Social distancing while being homebound may be a new experience for many. But for us, this quarantine has been more of the same.
Every year when the weather begins to chill, I give a half-hearted wave to the world and tuck myself in for a long winter nap. I spend the majority of cold and flu season in self-induced hibernation; maintaining distance, vigilantly washing hands, wearing masks in clinics, reluctantly canceling plans with friends. For six months out of the year, being immune-compromised means that my world mostly exists within the four walls of my home.
It can get very lonely. And maybe you’re feeling lonely right now too. Continue reading
Adversity, loss and grief are a part of life. And so is getting mad.
Chances are high that you’ll experience anger before this crisis is done. And far too often, anger gets a bad rap. It can be easily mishandled or misunderstood.
Growing up, I believed it was better to “be nice” than to be angry. I thought that expressing any kind of anger was automatically wrong and harmful. So when I was bullied by kids at school, I never confronted them or stood up for myself. Over time I learned to suppress my anger with good behavior and a happy face.
Today is day 35 of quarantine. The only escape from the four walls of my home has been the daily walks around our neighborhood. When it’s not snowing. Otherwise my life has revolved around deliveries, disinfecting groceries, catching up with family online, and drinking way too much coffee. There’s only so much I can clean and organize before I go crazy.
If that’s not enough, I’ve been experiencing quite a range of emotions lately. Maybe you have too. I’ve been cheerful, anxious, productive, lethargic, stressed, content, hopeful and heartbroken all in the span of a week. The last 35 days have been a roller coaster and I’m ready to get off this ride.
When it comes to hobbies, my husband and I are as opposite as they come.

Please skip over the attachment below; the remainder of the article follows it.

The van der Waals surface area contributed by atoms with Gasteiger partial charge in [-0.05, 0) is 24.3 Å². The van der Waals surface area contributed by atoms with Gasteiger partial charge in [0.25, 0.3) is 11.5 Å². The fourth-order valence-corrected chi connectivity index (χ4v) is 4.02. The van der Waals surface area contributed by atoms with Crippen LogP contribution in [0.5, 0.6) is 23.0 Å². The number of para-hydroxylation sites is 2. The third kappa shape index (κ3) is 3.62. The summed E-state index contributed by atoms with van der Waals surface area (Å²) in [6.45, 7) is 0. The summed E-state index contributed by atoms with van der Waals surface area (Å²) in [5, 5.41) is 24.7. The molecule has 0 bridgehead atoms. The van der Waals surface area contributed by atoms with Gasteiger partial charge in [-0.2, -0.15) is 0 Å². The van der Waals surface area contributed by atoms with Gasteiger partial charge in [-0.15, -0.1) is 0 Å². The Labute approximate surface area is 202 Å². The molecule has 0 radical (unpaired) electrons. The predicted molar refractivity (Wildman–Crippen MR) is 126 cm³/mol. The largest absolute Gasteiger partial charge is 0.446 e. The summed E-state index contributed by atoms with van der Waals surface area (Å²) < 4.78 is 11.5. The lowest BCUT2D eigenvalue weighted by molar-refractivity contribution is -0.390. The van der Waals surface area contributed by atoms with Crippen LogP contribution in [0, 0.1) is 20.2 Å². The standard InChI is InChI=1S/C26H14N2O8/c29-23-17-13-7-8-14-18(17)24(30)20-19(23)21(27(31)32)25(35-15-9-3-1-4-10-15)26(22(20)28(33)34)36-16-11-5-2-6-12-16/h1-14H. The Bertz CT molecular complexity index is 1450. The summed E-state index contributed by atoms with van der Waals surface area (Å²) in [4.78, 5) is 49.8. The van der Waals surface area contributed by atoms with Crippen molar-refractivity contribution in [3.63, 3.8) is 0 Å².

At the beginning of our relationship, he would often ask if I wanted to do physical activities together: tennis, hiking, kayaking, swimming, jogging, biking, camping, soccer, etc. But in my ignorance, I shot them all down. Continue reading
By nature, the word salvation implies that we are saved from something.
The Gospel isn’t a self-improvement program. It is a liberation movement.
And liberation is only needed if I am a slave.
The truth is that all of humanity is enslaved to sin. The word sin means to “miss the mark”; we are by nature law-breakers and fail to meet God’s perfect moral standard.
“For all have sinned…everyone who commits sin is a slave to sin…for whatever overcomes a person, to that he is enslaved” (Rom 3:23, John 8:34, 2 Pet 2:19).
Yesterday was a down in the dumps kind of day.
I was tired. Our summer has been full of non-stop activities, busyness, and stress.
I felt overwhelmed. My last few days were engulfed by piles of laundry, chores, work, errands, packing lunches, and scraping together dinners.
I also promised myself that I would accomplish my personal goals for the week. But an upcoming road trip + daily responsibilities left me with a bad case of the blues.
So naturally, I did what any of us would do. I mindlessly thumbed through Facebook.
And then I saw her life. You know the one.
Last week my cousin spent the day chasing plywood and supplies all over town in preparation for Hurricane Matthew. Store shelves were sparse, gas stations drained, and Home Depot was like Black Friday with the amount of frantic pushing and shoving.
My cousin spent nearly 24 hours securing windows and battening down the hatches. He was just praying his home wouldn’t blow away.
When faced with a natural disaster like the one we saw last week, one thing is for sure. People spring into action. Survival mode kicks in. Some evacuate. Others brace for a fight. But one thing we all have in common? Continue reading
I’m not gonna lie. If there’s one day I dread each year, it’s Father’s Day.
For many families, it’s a time of celebration; a day honoring the men they love and admire.
Every year, we go to church surrounded by families only to watch them all disperse to after-church lunch venues. In that moment, my husband and I look at each other with half-hearted smile and ask, “Well, what do you wanna do today?”
Because for some of us, Father’s Day isn’t always a happy one. Continue reading